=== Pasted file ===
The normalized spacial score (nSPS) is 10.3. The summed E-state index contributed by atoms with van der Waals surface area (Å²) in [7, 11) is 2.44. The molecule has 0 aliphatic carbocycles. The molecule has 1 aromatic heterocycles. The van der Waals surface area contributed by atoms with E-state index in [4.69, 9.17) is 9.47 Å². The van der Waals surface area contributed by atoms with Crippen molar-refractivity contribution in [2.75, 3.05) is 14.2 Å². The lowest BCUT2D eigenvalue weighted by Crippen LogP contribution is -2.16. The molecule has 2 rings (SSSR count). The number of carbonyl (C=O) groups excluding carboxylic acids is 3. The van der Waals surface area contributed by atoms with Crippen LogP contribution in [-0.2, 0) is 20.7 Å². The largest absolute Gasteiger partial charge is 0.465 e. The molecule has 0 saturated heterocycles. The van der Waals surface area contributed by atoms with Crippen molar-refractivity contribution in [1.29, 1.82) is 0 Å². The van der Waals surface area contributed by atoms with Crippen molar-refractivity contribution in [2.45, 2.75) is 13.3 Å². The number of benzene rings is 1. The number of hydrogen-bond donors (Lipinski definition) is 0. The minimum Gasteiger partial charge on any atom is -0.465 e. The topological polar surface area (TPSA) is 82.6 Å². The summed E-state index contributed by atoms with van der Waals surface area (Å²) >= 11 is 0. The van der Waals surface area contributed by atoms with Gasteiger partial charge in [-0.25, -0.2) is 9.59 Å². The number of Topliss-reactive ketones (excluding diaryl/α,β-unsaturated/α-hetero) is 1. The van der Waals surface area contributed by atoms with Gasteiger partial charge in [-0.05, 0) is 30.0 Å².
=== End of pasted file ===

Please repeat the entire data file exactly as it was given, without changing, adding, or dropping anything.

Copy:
The normalized spacial score (nSPS) is 10.3. The summed E-state index contributed by atoms with van der Waals surface area (Å²) in [7, 11) is 2.44. The molecule has 0 aliphatic carbocycles. The molecule has 1 aromatic heterocycles. The van der Waals surface area contributed by atoms with E-state index in [4.69, 9.17) is 9.47 Å². The van der Waals surface area contributed by atoms with Crippen molar-refractivity contribution in [2.75, 3.05) is 14.2 Å². The lowest BCUT2D eigenvalue weighted by Crippen LogP contribution is -2.16. The molecule has 2 rings (SSSR count). The number of carbonyl (C=O) groups excluding carboxylic acids is 3. The van der Waals surface area contributed by atoms with Crippen LogP contribution in [-0.2, 0) is 20.7 Å². The largest absolute Gasteiger partial charge is 0.465 e. The molecule has 0 saturated heterocycles. The van der Waals surface area contributed by atoms with Crippen molar-refractivity contribution in [1.29, 1.82) is 0 Å². The van der Waals surface area contributed by atoms with Crippen molar-refractivity contribution in [2.45, 2.75) is 13.3 Å². The number of benzene rings is 1. The number of hydrogen-bond donors (Lipinski definition) is 0. The minimum Gasteiger partial charge on any atom is -0.465 e. The topological polar surface area (TPSA) is 82.6 Å². The summed E-state index contributed by atoms with van der Waals surface area (Å²) >= 11 is 0. The van der Waals surface area contributed by atoms with Gasteiger partial charge in [-0.25, -0.2) is 9.59 Å². The number of Topliss-reactive ketones (excluding diaryl/α,β-unsaturated/α-hetero) is 1. The van der Waals surface area contributed by atoms with Gasteiger partial charge in [-0.05, 0) is 30.0 Å².